Diesel has without a doubt become the dominant fuel in the modern era of endurance racing. The 24 Hours of Le Mans has been won under diesel power for the past eight years running, as has every race in the FIA World Endurance Championship since its inauguration in 2012. Yet there will only be one diesel prototype entered in the top tier of the new Tudor United SportsCar Championship this year, and it belongs to Mazda.
When Lola Cars International filed for bankruptcy in May of this year, the expectation was that a buyer would be found because, after all, it's Lola. Over the past 54 years, the British racecar builder has had its aluminum and carbon fiber fingers in every top series and a cornucopia of feeder series', and it continues to have cars racing on tracks as you read this. A report on Speed puts paid to that, however, with word that no suitable buyer came forward and hence the division has been shut do
We don't envy the British for many things – certainly little in the dental or gastronomical fields – but they do know how to put on a car show, we'll give them that. While the conventional London Auto Show may not be at the same level as the shows in Frankfurt, Paris or Geneva, the English take things one step further with moving expositions that put any other to shame. Forget Top Gear Live, we're talking about the Goodwood Festival of Speed that's coming up soon, and the Cholmondele
Lola may not be a name recognized by the average consumer, but racing fans will know it well. The British concern has built and continues to build race cars that have spanned an enormous variety of series and disciplines since its founding in 1958, including (but not limited to) Formula One, Le Mans, CART and just about every formula feeder series you could think of, including Formula Two, Formula 3, Formula 3000, Formula 5000 and A1GP. Now, unfortunately, the company is filing for bankruptcy pr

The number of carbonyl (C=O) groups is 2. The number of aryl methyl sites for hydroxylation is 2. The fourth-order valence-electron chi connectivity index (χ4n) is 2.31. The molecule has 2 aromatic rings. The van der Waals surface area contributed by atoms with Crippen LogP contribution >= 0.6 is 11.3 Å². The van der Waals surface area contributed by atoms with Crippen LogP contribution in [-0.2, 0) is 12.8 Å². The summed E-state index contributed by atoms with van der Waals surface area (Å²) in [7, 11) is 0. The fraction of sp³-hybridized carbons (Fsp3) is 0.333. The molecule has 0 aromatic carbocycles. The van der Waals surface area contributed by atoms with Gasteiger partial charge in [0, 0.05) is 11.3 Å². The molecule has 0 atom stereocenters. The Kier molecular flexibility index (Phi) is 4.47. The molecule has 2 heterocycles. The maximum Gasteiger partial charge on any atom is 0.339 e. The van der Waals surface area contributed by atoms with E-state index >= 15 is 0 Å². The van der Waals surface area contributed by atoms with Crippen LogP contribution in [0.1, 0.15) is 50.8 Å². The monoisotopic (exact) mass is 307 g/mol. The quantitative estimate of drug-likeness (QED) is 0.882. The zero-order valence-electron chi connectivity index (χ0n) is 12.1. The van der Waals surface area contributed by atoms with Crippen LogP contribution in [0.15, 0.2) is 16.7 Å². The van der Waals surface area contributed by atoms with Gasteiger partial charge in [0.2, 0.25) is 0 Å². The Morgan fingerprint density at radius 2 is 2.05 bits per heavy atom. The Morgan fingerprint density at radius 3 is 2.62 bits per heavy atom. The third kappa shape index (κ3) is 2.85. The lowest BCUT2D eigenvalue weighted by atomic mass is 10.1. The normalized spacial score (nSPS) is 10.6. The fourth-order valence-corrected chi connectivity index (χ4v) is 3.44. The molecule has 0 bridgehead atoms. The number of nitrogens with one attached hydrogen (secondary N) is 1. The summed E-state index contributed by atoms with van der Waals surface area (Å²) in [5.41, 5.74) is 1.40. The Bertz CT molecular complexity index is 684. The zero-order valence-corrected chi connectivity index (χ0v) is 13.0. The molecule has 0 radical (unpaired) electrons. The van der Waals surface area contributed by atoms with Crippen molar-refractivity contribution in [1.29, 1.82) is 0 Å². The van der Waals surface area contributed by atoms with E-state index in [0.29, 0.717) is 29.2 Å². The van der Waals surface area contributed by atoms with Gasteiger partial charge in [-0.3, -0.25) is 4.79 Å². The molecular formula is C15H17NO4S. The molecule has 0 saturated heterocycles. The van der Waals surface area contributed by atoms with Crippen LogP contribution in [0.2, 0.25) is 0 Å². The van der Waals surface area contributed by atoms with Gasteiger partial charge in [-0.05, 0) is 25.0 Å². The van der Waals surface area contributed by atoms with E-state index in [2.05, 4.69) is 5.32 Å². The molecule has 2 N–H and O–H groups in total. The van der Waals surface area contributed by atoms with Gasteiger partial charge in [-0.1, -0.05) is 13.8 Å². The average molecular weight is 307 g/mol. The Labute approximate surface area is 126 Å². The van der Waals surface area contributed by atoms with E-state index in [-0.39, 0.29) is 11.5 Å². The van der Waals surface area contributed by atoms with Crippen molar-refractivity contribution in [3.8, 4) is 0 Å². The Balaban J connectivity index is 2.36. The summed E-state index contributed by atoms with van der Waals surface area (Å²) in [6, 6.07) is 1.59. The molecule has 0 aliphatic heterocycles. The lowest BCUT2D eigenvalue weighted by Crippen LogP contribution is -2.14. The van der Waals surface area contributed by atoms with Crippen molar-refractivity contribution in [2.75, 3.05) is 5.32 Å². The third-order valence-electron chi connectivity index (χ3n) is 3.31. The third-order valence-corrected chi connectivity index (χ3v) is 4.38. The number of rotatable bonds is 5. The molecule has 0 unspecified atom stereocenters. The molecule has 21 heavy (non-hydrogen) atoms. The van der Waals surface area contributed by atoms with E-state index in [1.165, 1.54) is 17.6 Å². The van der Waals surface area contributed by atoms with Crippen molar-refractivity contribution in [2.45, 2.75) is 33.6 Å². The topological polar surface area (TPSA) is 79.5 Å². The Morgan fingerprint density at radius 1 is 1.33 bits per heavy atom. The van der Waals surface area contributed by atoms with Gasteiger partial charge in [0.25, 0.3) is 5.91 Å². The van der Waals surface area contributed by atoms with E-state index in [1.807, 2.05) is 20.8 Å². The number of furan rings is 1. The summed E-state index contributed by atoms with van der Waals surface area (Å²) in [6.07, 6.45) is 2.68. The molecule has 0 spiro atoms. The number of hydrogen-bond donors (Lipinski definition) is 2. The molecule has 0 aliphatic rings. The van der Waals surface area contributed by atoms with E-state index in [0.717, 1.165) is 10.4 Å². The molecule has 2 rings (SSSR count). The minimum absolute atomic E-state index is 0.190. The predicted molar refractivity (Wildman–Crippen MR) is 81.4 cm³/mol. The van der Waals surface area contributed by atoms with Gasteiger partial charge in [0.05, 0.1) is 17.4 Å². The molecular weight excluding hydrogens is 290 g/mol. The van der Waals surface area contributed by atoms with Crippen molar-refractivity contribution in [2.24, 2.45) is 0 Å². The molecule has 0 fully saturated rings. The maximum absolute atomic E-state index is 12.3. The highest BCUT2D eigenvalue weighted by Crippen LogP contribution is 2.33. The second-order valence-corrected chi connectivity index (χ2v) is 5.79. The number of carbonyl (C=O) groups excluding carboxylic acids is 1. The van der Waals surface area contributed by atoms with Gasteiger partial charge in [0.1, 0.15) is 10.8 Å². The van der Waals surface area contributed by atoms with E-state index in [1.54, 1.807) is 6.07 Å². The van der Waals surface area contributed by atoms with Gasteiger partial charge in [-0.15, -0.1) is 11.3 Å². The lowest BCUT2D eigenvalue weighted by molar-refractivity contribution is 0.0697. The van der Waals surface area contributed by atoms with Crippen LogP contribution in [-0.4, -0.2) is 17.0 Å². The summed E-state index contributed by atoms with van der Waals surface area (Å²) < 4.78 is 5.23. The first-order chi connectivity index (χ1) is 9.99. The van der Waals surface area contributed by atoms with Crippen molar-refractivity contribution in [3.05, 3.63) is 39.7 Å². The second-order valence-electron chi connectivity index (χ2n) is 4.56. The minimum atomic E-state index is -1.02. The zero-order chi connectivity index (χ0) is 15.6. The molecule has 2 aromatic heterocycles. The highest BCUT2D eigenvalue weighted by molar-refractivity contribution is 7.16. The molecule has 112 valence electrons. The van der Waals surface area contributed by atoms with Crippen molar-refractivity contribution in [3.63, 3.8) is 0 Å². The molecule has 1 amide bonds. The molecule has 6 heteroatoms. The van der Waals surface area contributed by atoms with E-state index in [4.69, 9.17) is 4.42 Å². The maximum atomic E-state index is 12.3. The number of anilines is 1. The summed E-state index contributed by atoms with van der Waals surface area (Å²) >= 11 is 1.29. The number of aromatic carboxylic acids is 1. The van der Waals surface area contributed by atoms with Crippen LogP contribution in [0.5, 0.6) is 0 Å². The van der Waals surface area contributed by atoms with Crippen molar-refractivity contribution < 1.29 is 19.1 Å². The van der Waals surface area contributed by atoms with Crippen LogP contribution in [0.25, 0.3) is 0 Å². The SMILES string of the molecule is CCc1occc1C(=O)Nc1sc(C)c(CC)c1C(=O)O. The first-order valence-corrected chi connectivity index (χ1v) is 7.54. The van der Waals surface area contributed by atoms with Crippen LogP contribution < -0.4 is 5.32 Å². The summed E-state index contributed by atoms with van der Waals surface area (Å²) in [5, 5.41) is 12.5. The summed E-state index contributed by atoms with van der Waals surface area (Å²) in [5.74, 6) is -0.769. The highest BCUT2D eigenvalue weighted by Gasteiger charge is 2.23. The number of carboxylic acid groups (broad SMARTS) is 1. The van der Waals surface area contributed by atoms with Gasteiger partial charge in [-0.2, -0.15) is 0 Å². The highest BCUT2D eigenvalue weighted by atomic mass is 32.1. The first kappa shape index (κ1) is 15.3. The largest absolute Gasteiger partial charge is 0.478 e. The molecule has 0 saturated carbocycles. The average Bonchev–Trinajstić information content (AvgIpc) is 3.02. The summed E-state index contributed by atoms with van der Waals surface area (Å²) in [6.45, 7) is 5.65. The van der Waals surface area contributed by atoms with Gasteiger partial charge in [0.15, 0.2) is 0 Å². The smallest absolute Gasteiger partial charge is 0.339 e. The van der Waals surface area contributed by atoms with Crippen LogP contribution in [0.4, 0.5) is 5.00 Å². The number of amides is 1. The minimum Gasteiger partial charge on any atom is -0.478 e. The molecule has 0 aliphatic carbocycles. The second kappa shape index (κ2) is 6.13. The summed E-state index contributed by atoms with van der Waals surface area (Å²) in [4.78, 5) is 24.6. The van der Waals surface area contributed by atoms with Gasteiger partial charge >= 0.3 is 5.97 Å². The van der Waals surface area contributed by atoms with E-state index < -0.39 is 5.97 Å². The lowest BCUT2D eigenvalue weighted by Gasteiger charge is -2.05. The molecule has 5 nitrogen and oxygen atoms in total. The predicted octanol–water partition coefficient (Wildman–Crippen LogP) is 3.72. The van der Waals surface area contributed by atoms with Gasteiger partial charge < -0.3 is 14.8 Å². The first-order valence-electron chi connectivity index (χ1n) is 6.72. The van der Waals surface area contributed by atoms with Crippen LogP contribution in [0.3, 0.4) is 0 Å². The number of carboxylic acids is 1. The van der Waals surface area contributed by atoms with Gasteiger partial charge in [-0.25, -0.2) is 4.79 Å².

The suitably rapid expansion of the Lotus Racing division is showing no signs of slowing down. The British marque has its own Formula One team, is supplying engines to the IndyCar Series, oversees both GP2 and GP3 teams, has competition versions of its road cars in various GT and rally championships, runs its own karting program, and offers enthusiasts top-notch trackday programs with the Evora GT and Exos/Type 125 single-seater. But that's not enough: now Lotus is gearing up to take on Le Mans.
Last year, Drayson Racing and Lola announced they would partner on an all-electric race car and now, at the 6th MIA International Low Carbon Racing Conference, the very impressive result of their collaboration has been revealed. The Lola-Drayson B12/69EV is an 850-horsepower (640-kW) monster that will seek to destroy many an electric vehicle speed record this year, while simultaneously serving as a development platform for a different design Drayson Racing will bring to the 2013 FIA Forumula E s
Whatever the outcome of the standoff between the Formula One Teams Association and the FIA, it was clear from the get-go that F1 was to change dramatically. As it turned out, the two parties – the first representing the teams currently participating in the sport and the second its governing body – have apparently reconciled their differences.
A string of reports over the past couple of days are emerging to paint a picture of a potentially huge reshuffle of the Formula One grid and the players involved as early as next season. The FIA and the teams are planning another round of regulation changes to further curb costs in F1, but while that might entice some, for others it could be too little too late.
The Sexy Green Car Show... right. I am not entirely sure that those words should all be brought together in the same sentence, but... whatever. I do think that the premise of the show is a sound one. Showing consumers what is currently available, what may soon be available and what may soon be possible when it comes to alternative energy vehicles is clearly a step in the right direction. So, to help do just that, we present you with this video. The video was provided by Newconsumer.tv and placed
That thing got a rotary in it? Nope, not this year. Dashing the hopes of Rotorheads everywhere, Mazda announced that it will be using an AER built conventional engine in its 2007 ALMS cars. Looks like pride and heritage will take a back seat to winning. As MAZDASPEED Motorsports Development Manager Steve Sanders explained, the rules just make it too difficult for a rotary to be competitive right now. But this new AER-developed 2.0-liter 4 promises to offer a lot in the way of Zoom-Zoom.